Bruce Davis Takes Readers Behind The Scenes On The Early Days of The Academy of Motion Picture Arts and Sciences
Perhaps there’s no person better equipped to write a book exploring the tumultuous early years of the Academy of Motion Picture Arts and Science’s existence than Bruce Davis. Davis worked at the Academy for three decades, and was its executive director for over twenty years. With The Academy and The Award, Davis has combined meticulous research with a dynamic narrative to reveal the compelling personalities of the actors, writers, directors, and filmmakers who comprised the Academy during its formative era. Along the way, Davis debunks some long held myths of Academy lore, including the true origins of Oscar’s name and the actual events of Bette Davis’ supposedly tempestuous term as the Academy’s President. An erudite and witty look at the Academy’s history, The Academy and The Award is a vital chronicle of film history that will be sought after by American history aficionados and film fanatics alike. Critics have lavished praise on the book, with U.S. News and World Report stating, “Film historians and others digging for a deeper vein of Oscar knowledge than mere trivia will turn up many nuggets in The Academy and the Award…Oscar would be lucky to have as keen and even-handed a historian as Davis to explore its next era.” Davis spoke with us about his extensive research, television’s influence on the Academy’s prospects, and how a chance remark by Gregory Peck caused Davis to change his office décor.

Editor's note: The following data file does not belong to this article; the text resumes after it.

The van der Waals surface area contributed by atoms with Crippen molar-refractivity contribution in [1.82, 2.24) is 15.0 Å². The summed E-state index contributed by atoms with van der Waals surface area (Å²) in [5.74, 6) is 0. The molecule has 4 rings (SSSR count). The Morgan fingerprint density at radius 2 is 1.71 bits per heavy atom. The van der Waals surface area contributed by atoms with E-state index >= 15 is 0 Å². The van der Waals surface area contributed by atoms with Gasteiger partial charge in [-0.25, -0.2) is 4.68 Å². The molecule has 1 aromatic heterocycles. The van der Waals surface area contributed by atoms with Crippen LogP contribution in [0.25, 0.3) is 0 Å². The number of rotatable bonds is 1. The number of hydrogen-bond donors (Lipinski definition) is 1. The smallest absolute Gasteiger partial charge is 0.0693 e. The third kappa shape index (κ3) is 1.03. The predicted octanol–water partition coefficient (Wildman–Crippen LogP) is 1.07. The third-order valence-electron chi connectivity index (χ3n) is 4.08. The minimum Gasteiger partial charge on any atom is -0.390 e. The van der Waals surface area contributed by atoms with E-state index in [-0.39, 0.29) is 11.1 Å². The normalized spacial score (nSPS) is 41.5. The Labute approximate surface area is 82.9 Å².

You worked at the Academy for thirty years, with over twenty years as its executive director. When did you first become aware of the need for this kind of book, documenting the Academy’s origins and early years of existence?
I guess I gradually became aware that there didn’t seem to be such a book, that it was hard to find information about the beginnings of the organization. I’d ask people, members didn’t really know much about it. There was a general blurriness about the [origins]. Most people could say something about Lous B. Mayer, but then it would dry up very quickly. I don’t know that there was a particular time where I thought, “Okay, I’m going to solve this problem. I’m going to write the book myself.” Certainly by the time I retired I had committed mentally to having a go at writing that book and finding out what had really gone on in the early years. I was extremely naïve about how long that would take. I literally had conversations with people where I said, “I think six months of research and then maybe a year to write the book.” (laughs) It took a lot longer than that. There was a lot more material to plow through. I stayed at it and I finally got a book out of it.